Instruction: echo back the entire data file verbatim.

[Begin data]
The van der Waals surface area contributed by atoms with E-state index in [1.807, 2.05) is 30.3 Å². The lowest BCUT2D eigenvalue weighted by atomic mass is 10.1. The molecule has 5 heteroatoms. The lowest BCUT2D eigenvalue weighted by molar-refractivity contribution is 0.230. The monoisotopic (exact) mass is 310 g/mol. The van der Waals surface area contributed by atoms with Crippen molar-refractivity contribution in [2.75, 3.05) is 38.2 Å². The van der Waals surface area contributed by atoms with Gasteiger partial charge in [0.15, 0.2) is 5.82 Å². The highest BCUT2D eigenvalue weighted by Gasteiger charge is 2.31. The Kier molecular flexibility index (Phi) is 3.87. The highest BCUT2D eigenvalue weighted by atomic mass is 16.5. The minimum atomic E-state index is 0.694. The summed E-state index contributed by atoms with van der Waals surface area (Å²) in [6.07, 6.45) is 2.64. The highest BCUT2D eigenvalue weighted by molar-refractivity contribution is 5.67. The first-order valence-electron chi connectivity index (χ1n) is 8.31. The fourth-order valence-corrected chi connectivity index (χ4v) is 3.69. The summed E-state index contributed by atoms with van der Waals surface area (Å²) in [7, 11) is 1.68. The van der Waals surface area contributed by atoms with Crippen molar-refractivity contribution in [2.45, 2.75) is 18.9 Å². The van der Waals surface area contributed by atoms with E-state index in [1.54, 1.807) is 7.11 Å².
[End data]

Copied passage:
The van der Waals surface area contributed by atoms with E-state index in [1.807, 2.05) is 30.3 Å². The lowest BCUT2D eigenvalue weighted by atomic mass is 10.1. The molecule has 5 heteroatoms. The lowest BCUT2D eigenvalue weighted by molar-refractivity contribution is 0.230. The monoisotopic (exact) mass is 310 g/mol. The van der Waals surface area contributed by atoms with Crippen molar-refractivity contribution in [2.75, 3.05) is 38.2 Å². The van der Waals surface area contributed by atoms with Gasteiger partial charge in [0.15, 0.2) is 5.82 Å². The highest BCUT2D eigenvalue weighted by Gasteiger charge is 2.31. The Kier molecular flexibility index (Phi) is 3.87. The highest BCUT2D eigenvalue weighted by atomic mass is 16.5. The minimum atomic E-state index is 0.694. The summed E-state index contributed by atoms with van der Waals surface area (Å²) in [6.07, 6.45) is 2.64. The highest BCUT2D eigenvalue weighted by molar-refractivity contribution is 5.67. The first-order valence-electron chi connectivity index (χ1n) is 8.31. The fourth-order valence-corrected chi connectivity index (χ4v) is 3.69. The summed E-state index contributed by atoms with van der Waals surface area (Å²) in [7, 11) is 1.68. The van der Waals surface area contributed by atoms with Crippen molar-refractivity contribution in [2.45, 2.75) is 18.9 Å². The van der Waals surface area contributed by atoms with E-state index in [1.54, 1.807) is 7.11 Å².